Dennis Hastert was such a forgettable Speaker of the House that we had completely forgotten about him, but we have lately been reminded of his existence by all the gleeful news reports about his indictment by a federal grand jury. He’s charged with lying to the Federal Bureau of Investigation about a series of relatively small bank withdrawals, which is not particularly scandalous by Washington standards and raises the question of why the government is empowered to ask people nosy questions about relatively small bank withdrawals in the first place, but the inevitable unlawful leaks about the case have claimed the withdrawals were used to hush a sexual relationship with a young male who had been a student of Hastert’s during his days as a high school teacher and wrestling coach, which explains all the gleefulness of the press.
Hastert is a Republican, and a self-proclaimed “traditional family values” Republican with his name on a building at a Christian college at that, so the irony is far too delicious for the press to resist. The hypocrisy of Democrats who rail against income inequality while enriching themselves through government service to the one percentile, or decry the Republican “war on women” while rallying around the enabling wife of a serial sexual harasser, is more easily ignored when there’s a story like this afoot. There are still scores to be settled from the impeachment charges that were filed during Hastert’s speakership against President Bill Clinton after he lied under oath about his heterosexual sex scandals, too, and with Hastert having acquired the job after two Republican predecessors were found to have cheated on their wives there’s yet more ammunition for the old argument that there’s no longer any sense in expecting our leaders to hew to a higher standard of sexual conduct and that we should all just go ahead and do it in the road. Given the facts as they have been established thus far, and their usefulness for a variety of Democratic narratives, we expect the Hastert story should push the Islamic State, Hillary Clinton’s slush fund foundation, the recently shrinking economy, and everything else of greater public importance off the front pages for weeks to come.
Still, there’s no denying it does seem a very tawdry affair. Aside from the decades-old but still-sickening allegations of sexual exploitation of a student, which are bad enough, there’s also the matter of how a former high school teacher turned public servant had enough money on hand to pay the $1.7 million in blackmail that Hastert is alleged to have paid. Much of Hastert’s wealth is said to have come from real estate deals, including properties whose value was increased by laws passed during his speakership, and the rest has come from a lucrative lobbying career commenced shortly after he left Congress. Even those questions about why the government is empowered to ask people nosy questions about relatively small bank withdrawals are answered by the Patriot Act that Hastert helped to enact. If the facts as they have been established thus far prove true, Hastert will richly deserve the ignominy that is currently being heaped on him.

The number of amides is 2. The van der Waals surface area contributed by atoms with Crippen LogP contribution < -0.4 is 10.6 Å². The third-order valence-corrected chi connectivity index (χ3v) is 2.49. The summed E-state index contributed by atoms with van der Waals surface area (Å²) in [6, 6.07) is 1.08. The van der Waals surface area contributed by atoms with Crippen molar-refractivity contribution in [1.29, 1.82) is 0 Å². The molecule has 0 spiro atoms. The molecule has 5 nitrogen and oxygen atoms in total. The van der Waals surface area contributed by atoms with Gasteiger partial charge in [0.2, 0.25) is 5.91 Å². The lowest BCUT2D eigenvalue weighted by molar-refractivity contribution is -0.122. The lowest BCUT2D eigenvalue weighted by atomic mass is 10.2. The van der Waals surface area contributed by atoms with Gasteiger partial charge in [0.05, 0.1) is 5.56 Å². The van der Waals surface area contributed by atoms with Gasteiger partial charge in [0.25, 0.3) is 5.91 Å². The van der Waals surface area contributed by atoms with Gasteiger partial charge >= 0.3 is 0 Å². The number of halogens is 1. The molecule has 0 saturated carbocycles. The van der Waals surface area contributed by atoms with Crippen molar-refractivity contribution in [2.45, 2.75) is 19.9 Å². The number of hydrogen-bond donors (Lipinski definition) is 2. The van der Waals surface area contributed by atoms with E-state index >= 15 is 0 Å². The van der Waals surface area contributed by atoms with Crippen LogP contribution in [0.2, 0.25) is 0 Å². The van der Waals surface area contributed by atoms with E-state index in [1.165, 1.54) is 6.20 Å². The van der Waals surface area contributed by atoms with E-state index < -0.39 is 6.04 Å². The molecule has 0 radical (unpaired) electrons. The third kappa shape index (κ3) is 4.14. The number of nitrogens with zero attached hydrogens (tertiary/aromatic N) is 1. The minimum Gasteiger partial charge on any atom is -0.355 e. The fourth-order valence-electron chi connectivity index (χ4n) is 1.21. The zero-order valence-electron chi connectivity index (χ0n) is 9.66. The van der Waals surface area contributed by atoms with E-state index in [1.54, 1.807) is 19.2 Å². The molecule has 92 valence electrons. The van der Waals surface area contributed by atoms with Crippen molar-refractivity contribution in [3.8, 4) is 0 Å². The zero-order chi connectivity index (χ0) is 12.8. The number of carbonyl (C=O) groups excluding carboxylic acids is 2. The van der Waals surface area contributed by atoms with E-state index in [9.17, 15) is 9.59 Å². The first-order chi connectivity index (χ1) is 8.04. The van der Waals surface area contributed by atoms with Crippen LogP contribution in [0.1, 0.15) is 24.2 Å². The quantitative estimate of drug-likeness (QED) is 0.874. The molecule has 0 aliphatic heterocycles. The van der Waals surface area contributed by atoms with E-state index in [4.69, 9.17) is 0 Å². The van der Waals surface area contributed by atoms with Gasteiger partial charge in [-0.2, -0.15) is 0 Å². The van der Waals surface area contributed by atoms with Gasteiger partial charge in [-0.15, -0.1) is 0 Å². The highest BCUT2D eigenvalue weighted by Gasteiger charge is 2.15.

Nor is there much that even a die-hard Republican can muster in his defense. We were surprised to re-learn that Hastert was the longest-serving Speaker of the House in history, but one can liken that to the record-setting yet forgettable reign of Larry Holmes as world heavyweight champion, who remains overshadowed by his flamboyant predecessor Muhammad Ali and memorably thuggish successor Mike Tyson, just as Hastert is less well-remembered than his pugnacious and effective predecessor Newt Gingrich and his “first woman” and downright awful successor Nancy Pelosi. Chosen for his dull personality and happy talk of bipartisanship and presumably scandal-free past, Hastert spent his time in power going along with Clinton and then helping George W. Bush push through that Medicare drug plan and the rest of his big government heresies, and was otherwise so good at avoiding controversy that even such news junkies as ourselves had completely forgotten him.
One might note that a recent rash of underplayed stories about sexual exploitation of students by teachers mostly involve women educators in public schools, and that by up-to-date standards an emphasis on cases such as Hastert’s alleged behavior should be considered heteronormative, and that tawdry tales of lucrative careers in public service are quite bipartisan, with the presumptive Democratic nominee being a prime example, and that Republican presidential contender Sen. Rand Paul is currently being pilloried in the press for opposing repeal of the Patriot Act in defiance of a Democratic president who now likes all of the governmental powers it endows, and that the Patriot Act was intended to target terrorists rather people with other reasons for making relatively small bank withdrawals, and that the presumptive Democratic nominee’s husband has been a frequent flyer on the private jet of a known pedophile, and that everyone isn’t cheating on a spouse and higher standards of conduct should still be expected from public officials regardless of their party affiliation, but it will be of no use. Unless new exculpatory facts unexpectedly emerge, Hastert has handed the Democrats’ media allies an extraordinary gift, and Republicans can only hope that readers will notice the other sickening facts that somehow make it onto the inside pages of your local newspaper.
— Bud Norman